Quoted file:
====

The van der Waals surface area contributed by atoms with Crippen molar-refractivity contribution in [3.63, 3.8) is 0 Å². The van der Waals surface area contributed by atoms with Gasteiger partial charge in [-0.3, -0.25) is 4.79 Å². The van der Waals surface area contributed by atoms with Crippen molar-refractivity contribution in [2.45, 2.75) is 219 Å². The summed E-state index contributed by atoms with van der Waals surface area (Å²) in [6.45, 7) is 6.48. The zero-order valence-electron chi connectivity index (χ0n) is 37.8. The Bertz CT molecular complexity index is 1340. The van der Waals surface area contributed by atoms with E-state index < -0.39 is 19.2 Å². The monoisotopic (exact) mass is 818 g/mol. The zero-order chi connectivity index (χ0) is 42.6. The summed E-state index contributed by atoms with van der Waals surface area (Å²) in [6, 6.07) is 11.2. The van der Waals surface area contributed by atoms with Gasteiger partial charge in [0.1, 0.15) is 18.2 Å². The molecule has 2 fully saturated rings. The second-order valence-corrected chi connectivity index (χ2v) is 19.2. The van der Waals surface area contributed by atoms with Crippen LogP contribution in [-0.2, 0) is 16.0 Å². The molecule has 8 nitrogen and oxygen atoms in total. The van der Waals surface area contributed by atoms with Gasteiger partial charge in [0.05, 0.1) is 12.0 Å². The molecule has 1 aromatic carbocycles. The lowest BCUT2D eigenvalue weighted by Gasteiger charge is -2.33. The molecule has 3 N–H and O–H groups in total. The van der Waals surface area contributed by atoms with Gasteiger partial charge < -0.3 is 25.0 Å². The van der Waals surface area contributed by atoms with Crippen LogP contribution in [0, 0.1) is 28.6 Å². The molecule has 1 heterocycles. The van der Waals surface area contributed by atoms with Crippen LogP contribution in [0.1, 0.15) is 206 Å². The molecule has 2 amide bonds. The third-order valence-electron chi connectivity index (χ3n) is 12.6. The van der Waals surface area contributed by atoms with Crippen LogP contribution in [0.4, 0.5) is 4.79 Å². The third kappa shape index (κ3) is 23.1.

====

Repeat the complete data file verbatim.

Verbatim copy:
The van der Waals surface area contributed by atoms with Crippen molar-refractivity contribution in [3.63, 3.8) is 0 Å². The van der Waals surface area contributed by atoms with Gasteiger partial charge in [-0.3, -0.25) is 4.79 Å². The van der Waals surface area contributed by atoms with Crippen molar-refractivity contribution in [2.45, 2.75) is 219 Å². The summed E-state index contributed by atoms with van der Waals surface area (Å²) in [6.45, 7) is 6.48. The zero-order valence-electron chi connectivity index (χ0n) is 37.8. The Bertz CT molecular complexity index is 1340. The van der Waals surface area contributed by atoms with E-state index < -0.39 is 19.2 Å². The monoisotopic (exact) mass is 818 g/mol. The zero-order chi connectivity index (χ0) is 42.6. The summed E-state index contributed by atoms with van der Waals surface area (Å²) in [6, 6.07) is 11.2. The van der Waals surface area contributed by atoms with Gasteiger partial charge in [0.1, 0.15) is 18.2 Å². The molecule has 2 fully saturated rings. The second-order valence-corrected chi connectivity index (χ2v) is 19.2. The van der Waals surface area contributed by atoms with Crippen LogP contribution in [-0.2, 0) is 16.0 Å². The molecule has 8 nitrogen and oxygen atoms in total. The van der Waals surface area contributed by atoms with Gasteiger partial charge in [0.05, 0.1) is 12.0 Å². The molecule has 1 aromatic carbocycles. The lowest BCUT2D eigenvalue weighted by Gasteiger charge is -2.33. The molecule has 3 N–H and O–H groups in total. The van der Waals surface area contributed by atoms with Gasteiger partial charge < -0.3 is 25.0 Å². The van der Waals surface area contributed by atoms with Crippen LogP contribution in [0, 0.1) is 28.6 Å². The molecule has 1 heterocycles. The van der Waals surface area contributed by atoms with Crippen LogP contribution in [0.1, 0.15) is 206 Å². The molecule has 2 amide bonds. The third-order valence-electron chi connectivity index (χ3n) is 12.6. The van der Waals surface area contributed by atoms with Crippen LogP contribution in [0.4, 0.5) is 4.79 Å². The third kappa shape index (κ3) is 23.1.